Thursday, 16 December 2010

On Silly Rules


I don't mind a lot of the silliness I see posted on writers' forums, but one thing that really annoys me are those blanket "Never do this" or "Always do that" type. You know the kind of thing. Apparently Mark Twain once famously said "If you see an adverb, kill it". Well good for him, but does every writer on the internet have to quote that in their signature? Okay, maybe not every writer, but I've seen it enough times to set my teeth on edge. For one not insignificant thing, it's a crock of shit.

Then there's the ubiquitous lists. Ten things Agents hate, or variations on the theme. We all have pet hates, agents included. But why poke them up everyone's nose on blogs and forums? To me it's an attempt to create a formula that will guarantee acceptance: Avoid these pitfalls and you too can write like (insert great novelist here). But here's the uncomfortable truth: there is no formula. For everyone who hates adverbs there are just as many who love them. For every editor who tosses a manuscript that opens with a prologue, there is bound to be at least one who finds it intriguing and wants to read more. There Are No Rules. That, my writer friends, is the only rule.

That's what makes literature an art rather than simply a craft. It might be inadvisable to start a novel with It (yes, I've seen that silly rule a few times) but there have been great writers who've managed to pull it off. It's your job as a writer to test the boundaries, to push the limits and see what you can get away with. Tastes change. So experiment. It's your right as an artist. And you duty. If there was a coverall formula for writing good fiction how boring the world would be.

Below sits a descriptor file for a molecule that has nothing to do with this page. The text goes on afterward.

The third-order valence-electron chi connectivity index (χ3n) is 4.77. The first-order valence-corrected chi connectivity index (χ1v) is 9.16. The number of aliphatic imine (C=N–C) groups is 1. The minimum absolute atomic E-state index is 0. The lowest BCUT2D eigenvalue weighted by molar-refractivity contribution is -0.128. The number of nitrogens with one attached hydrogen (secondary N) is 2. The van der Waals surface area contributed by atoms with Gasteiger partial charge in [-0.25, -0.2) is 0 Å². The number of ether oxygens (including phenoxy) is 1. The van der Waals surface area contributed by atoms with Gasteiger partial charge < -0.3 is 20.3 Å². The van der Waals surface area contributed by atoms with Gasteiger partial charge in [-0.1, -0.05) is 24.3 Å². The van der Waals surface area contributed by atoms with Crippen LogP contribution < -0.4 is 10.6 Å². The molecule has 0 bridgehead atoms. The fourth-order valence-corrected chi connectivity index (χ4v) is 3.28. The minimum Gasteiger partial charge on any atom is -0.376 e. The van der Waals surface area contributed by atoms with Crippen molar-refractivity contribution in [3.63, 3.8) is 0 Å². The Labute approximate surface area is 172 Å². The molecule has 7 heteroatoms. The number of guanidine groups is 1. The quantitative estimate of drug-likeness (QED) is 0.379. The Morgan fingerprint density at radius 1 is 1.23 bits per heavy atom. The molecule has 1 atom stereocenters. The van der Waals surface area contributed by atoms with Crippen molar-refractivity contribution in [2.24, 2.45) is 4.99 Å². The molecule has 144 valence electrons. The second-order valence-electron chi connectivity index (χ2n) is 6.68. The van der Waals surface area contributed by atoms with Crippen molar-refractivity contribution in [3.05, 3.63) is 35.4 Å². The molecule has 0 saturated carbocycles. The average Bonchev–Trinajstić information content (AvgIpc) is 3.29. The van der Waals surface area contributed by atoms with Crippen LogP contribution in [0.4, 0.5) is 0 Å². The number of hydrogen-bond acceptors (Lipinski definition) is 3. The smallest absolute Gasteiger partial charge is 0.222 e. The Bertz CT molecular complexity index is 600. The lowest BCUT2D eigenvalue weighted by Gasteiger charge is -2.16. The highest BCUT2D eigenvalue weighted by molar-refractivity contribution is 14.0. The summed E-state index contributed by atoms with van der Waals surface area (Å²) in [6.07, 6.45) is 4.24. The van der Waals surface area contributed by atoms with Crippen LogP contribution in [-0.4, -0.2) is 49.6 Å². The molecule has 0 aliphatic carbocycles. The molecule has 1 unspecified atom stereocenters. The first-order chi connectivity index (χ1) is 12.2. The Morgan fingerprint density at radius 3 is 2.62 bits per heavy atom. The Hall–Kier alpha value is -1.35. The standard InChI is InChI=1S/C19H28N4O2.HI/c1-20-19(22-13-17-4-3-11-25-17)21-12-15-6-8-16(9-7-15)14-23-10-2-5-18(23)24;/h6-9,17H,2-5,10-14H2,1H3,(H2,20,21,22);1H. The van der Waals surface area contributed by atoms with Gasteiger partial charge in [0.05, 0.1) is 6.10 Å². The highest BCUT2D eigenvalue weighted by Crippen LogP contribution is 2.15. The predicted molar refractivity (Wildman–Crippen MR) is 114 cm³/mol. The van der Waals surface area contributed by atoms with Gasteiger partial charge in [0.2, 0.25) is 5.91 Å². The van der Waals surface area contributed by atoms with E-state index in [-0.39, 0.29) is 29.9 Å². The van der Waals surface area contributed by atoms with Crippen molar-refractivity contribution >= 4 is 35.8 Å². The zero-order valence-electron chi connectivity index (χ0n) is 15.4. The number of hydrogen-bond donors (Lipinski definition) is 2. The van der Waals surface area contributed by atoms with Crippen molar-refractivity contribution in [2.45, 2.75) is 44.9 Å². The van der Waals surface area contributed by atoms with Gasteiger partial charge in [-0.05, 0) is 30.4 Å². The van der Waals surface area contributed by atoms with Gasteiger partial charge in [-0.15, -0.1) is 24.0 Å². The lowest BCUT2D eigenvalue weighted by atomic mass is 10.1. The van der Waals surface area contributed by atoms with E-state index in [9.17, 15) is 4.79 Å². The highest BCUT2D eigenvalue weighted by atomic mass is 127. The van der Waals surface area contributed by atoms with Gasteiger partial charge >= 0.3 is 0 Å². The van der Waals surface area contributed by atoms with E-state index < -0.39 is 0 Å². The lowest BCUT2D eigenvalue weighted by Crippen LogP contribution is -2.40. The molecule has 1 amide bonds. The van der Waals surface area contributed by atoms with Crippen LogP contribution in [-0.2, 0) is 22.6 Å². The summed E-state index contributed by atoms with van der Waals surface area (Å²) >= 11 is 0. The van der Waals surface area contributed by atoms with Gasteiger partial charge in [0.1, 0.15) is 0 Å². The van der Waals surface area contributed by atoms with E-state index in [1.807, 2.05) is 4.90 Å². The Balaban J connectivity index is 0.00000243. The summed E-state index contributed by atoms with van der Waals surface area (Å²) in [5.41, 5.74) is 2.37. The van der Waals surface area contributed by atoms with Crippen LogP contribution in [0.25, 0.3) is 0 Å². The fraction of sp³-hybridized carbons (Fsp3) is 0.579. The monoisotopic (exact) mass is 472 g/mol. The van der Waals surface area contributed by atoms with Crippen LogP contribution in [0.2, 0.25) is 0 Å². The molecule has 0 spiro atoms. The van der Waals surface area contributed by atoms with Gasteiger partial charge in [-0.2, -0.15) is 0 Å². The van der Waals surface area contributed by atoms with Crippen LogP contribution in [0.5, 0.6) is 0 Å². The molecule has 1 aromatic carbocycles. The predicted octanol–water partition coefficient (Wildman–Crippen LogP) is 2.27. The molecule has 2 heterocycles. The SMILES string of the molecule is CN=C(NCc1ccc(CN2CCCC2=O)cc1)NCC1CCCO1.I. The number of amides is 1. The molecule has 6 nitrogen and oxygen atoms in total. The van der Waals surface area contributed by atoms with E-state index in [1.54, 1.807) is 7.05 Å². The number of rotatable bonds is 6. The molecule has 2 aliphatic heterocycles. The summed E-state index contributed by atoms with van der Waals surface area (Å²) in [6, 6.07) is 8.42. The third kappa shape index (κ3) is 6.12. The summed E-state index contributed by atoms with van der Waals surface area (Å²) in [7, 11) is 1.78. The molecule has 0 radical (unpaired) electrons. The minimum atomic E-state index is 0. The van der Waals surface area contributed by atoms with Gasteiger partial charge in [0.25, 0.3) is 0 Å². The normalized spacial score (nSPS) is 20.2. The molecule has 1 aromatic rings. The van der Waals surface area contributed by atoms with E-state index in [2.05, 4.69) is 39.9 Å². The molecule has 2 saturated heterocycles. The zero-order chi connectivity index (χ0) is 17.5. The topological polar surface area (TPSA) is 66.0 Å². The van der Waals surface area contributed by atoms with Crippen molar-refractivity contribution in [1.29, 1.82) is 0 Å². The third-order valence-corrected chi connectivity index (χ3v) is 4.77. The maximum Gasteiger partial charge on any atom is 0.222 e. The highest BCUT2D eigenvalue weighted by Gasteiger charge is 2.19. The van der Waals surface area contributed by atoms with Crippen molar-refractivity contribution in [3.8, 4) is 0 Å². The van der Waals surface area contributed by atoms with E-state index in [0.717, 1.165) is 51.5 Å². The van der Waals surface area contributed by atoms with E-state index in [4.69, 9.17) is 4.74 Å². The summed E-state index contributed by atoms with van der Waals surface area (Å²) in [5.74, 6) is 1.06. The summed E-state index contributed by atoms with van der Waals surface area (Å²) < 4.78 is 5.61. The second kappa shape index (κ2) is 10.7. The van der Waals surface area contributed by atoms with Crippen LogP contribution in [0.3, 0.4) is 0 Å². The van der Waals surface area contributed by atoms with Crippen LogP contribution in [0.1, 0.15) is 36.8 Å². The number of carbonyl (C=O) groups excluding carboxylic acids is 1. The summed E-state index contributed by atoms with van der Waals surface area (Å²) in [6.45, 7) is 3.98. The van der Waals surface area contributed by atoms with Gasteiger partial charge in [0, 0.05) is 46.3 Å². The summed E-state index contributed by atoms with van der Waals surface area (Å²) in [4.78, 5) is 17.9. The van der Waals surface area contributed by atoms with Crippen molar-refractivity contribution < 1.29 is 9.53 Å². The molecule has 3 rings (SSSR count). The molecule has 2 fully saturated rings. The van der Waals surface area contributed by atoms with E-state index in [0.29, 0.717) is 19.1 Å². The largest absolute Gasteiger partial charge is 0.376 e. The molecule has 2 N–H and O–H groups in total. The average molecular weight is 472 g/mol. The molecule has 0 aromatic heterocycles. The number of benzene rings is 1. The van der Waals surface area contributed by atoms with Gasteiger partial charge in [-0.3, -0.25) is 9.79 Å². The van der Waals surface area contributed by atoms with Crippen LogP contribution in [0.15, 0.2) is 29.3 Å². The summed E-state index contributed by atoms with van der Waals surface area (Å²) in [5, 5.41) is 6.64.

So for your sake as well as your readers, do it your way, and ignore silly rules.

3 comments:

Lexi said...

Don't start a novel with 'it'?

It was the best of times, it was the worst of times, it was the age of wisdom, it was the age of foolishness, it was the epoch of belief, it was the epoch of incredulity, it was the season of Light, it was the season of Darkness, it was the spring of hope, it was the winter of despair, we had everything before us, we had nothing before us, we were all going direct to Heaven, we were all going direct the other way--in short, the period was so far like the present period, that some of its noisiest authorities insisted on its being received, for good or for evil, in the superlative degree of comparison only.

I'm sure no one needs me to tell them where this opening sentence comes from.

Sandra Patterson said...

Not to mention "It was a bright cold day in April and the clocks were striking thirteen."

One of the first crits I ever had told me not to start with the word "It"!

scribocin said...

never heard the one about not starting 'it'.

A good point, Sandra.

the same goes for dialogue tags. I've been reading a lot of M&B's romance lately (as part of my research into the genre) and these novels teem with all sorts of 'forbidden' dialogue tags, and adverb, and adjectives and AND! words ending with -ly!
(and exclamation marks)

I'm much more relaxed about these rules now.